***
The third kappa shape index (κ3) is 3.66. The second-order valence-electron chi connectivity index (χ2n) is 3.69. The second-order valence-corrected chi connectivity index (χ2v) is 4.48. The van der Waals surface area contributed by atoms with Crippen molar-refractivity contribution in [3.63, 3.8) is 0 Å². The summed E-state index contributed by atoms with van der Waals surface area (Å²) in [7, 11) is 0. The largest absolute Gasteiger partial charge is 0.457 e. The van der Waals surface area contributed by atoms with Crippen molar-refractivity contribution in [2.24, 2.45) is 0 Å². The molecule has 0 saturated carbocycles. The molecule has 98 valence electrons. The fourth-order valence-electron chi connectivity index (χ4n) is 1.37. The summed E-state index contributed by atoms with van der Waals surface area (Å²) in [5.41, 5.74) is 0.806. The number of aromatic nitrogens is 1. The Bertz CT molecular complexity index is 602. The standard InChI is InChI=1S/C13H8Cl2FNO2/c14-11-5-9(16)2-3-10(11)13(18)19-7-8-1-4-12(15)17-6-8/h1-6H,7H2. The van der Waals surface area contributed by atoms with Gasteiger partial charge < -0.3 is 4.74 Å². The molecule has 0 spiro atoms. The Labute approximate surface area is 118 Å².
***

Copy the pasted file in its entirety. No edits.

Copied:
The third kappa shape index (κ3) is 3.66. The second-order valence-electron chi connectivity index (χ2n) is 3.69. The second-order valence-corrected chi connectivity index (χ2v) is 4.48. The van der Waals surface area contributed by atoms with Crippen molar-refractivity contribution in [3.63, 3.8) is 0 Å². The summed E-state index contributed by atoms with van der Waals surface area (Å²) in [7, 11) is 0. The largest absolute Gasteiger partial charge is 0.457 e. The van der Waals surface area contributed by atoms with Crippen molar-refractivity contribution in [2.24, 2.45) is 0 Å². The molecule has 0 saturated carbocycles. The molecule has 98 valence electrons. The fourth-order valence-electron chi connectivity index (χ4n) is 1.37. The summed E-state index contributed by atoms with van der Waals surface area (Å²) in [5.41, 5.74) is 0.806. The number of aromatic nitrogens is 1. The Bertz CT molecular complexity index is 602. The standard InChI is InChI=1S/C13H8Cl2FNO2/c14-11-5-9(16)2-3-10(11)13(18)19-7-8-1-4-12(15)17-6-8/h1-6H,7H2. The van der Waals surface area contributed by atoms with Gasteiger partial charge < -0.3 is 4.74 Å². The molecule has 0 spiro atoms. The Labute approximate surface area is 118 Å².